“…Ye are not your own.” (1st Corinthians 6:19)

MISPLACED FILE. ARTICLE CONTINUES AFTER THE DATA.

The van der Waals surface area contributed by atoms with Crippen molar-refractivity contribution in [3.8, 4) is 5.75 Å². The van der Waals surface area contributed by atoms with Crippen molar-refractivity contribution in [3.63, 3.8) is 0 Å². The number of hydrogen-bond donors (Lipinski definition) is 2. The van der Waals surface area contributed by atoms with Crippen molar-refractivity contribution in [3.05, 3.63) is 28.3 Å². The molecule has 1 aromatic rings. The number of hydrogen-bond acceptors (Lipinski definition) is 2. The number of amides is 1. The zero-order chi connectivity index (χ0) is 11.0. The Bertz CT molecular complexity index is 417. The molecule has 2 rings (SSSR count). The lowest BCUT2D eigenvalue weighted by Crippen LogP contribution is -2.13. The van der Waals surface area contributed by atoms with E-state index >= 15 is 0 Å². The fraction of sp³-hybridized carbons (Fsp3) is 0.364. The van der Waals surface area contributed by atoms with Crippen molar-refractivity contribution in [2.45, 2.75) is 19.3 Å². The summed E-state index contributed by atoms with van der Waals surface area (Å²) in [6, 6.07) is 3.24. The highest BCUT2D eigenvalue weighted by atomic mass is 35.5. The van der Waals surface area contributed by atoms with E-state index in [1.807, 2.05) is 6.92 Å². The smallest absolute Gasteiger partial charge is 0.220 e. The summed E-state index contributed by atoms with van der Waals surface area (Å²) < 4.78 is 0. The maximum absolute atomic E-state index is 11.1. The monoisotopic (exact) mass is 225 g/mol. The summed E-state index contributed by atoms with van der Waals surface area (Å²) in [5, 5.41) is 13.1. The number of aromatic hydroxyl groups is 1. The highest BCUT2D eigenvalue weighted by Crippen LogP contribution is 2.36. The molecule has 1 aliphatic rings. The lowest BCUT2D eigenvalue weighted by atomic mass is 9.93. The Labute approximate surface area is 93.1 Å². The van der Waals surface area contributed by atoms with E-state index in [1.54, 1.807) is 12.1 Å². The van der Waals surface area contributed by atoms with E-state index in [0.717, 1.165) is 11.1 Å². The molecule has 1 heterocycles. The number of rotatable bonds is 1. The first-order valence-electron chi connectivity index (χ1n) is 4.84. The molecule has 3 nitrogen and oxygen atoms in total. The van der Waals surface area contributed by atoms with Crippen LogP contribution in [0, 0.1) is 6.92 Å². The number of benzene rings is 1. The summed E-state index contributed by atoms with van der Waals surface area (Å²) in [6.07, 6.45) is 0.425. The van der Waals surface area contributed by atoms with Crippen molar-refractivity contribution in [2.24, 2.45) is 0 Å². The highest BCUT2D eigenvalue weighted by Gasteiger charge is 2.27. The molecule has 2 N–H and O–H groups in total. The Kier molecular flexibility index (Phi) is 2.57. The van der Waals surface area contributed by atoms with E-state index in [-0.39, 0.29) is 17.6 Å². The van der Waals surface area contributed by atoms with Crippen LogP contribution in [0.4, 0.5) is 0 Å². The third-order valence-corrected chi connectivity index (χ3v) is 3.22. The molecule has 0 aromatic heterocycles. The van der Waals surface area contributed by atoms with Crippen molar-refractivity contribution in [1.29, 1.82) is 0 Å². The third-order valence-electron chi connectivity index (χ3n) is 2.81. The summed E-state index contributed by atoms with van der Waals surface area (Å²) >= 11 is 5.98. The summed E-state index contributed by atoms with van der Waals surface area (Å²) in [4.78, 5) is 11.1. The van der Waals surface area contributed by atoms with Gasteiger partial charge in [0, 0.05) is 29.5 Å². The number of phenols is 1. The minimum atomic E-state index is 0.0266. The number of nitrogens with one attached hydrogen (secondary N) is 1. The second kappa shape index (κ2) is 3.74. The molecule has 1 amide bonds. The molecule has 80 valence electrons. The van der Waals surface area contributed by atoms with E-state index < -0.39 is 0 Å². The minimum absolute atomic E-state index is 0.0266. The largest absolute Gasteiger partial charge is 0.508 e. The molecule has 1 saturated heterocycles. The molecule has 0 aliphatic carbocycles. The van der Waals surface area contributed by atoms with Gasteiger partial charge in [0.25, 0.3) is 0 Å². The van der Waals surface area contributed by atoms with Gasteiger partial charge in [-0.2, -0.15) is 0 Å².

Your money is not your own. You may not spend it just as you please—without check of conscience—without restraint of godly fear—without putting to yourself any inquiry how far you are spending it aright. You should be like a miser who looks at every shilling before he parts with it. So should every shilling be looked at, carefully and narrowly, by a Christian, whether it is spent for the honour and glory of God or not. I grant that this may seem to tie us up very closely, and that is one reason, perhaps, why the people of God are kept, for the most part, so tight in hand, that they have very little loose money to spend as they like. But even if we have a competency, or perhaps more than a competency, if we are under divine influences and gospel obligations, although we may have the money, we cannot throw it here and there to please and gratify the flesh—adorning the body with costly clothing, either for ourselves or our children—and decorating the house with new and unnecessary furniture. This is not the obligation of gospel grace. Your money is not your own, if you are a Christian. You are but a steward. If you have much, the more responsible you are for the right use of it. If you have little, still you are a steward for that little.